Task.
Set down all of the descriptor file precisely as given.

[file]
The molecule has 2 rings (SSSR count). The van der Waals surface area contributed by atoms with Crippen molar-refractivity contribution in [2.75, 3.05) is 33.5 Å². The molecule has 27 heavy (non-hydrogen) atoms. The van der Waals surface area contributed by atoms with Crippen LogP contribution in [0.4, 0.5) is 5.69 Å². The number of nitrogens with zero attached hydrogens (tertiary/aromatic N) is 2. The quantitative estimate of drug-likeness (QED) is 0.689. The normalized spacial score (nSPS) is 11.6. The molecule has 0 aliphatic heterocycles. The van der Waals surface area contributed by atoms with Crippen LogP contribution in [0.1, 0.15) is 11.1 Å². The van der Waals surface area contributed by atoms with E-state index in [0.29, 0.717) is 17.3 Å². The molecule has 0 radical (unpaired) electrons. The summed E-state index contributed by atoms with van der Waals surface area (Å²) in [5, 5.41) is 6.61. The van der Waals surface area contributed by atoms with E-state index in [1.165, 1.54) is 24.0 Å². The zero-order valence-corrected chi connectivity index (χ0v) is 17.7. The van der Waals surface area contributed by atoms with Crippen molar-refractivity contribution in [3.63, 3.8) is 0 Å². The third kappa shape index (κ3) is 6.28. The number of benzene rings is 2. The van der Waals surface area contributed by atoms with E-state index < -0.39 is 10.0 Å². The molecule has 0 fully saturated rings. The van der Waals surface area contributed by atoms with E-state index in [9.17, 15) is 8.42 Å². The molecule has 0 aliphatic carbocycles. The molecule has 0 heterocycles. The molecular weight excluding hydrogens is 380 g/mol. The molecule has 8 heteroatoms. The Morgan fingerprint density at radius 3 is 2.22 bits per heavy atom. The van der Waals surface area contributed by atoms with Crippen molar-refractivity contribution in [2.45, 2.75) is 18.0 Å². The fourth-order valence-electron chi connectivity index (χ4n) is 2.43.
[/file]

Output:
The molecule has 2 rings (SSSR count). The van der Waals surface area contributed by atoms with Crippen molar-refractivity contribution in [2.75, 3.05) is 33.5 Å². The molecule has 27 heavy (non-hydrogen) atoms. The van der Waals surface area contributed by atoms with Crippen LogP contribution in [0.4, 0.5) is 5.69 Å². The number of nitrogens with zero attached hydrogens (tertiary/aromatic N) is 2. The quantitative estimate of drug-likeness (QED) is 0.689. The normalized spacial score (nSPS) is 11.6. The molecule has 0 aliphatic heterocycles. The van der Waals surface area contributed by atoms with Crippen LogP contribution in [0.1, 0.15) is 11.1 Å². The van der Waals surface area contributed by atoms with E-state index in [0.29, 0.717) is 17.3 Å². The molecule has 0 radical (unpaired) electrons. The summed E-state index contributed by atoms with van der Waals surface area (Å²) in [5, 5.41) is 6.61. The van der Waals surface area contributed by atoms with E-state index in [1.165, 1.54) is 24.0 Å². The zero-order valence-corrected chi connectivity index (χ0v) is 17.7. The van der Waals surface area contributed by atoms with Crippen molar-refractivity contribution in [3.63, 3.8) is 0 Å². The third kappa shape index (κ3) is 6.28. The number of benzene rings is 2. The van der Waals surface area contributed by atoms with E-state index < -0.39 is 10.0 Å². The molecule has 0 fully saturated rings. The van der Waals surface area contributed by atoms with E-state index in [9.17, 15) is 8.42 Å². The molecule has 0 aliphatic carbocycles. The molecule has 0 heterocycles. The molecular weight excluding hydrogens is 380 g/mol. The molecule has 8 heteroatoms. The Morgan fingerprint density at radius 3 is 2.22 bits per heavy atom. The van der Waals surface area contributed by atoms with Crippen molar-refractivity contribution in [2.45, 2.75) is 18.0 Å². The fourth-order valence-electron chi connectivity index (χ4n) is 2.43.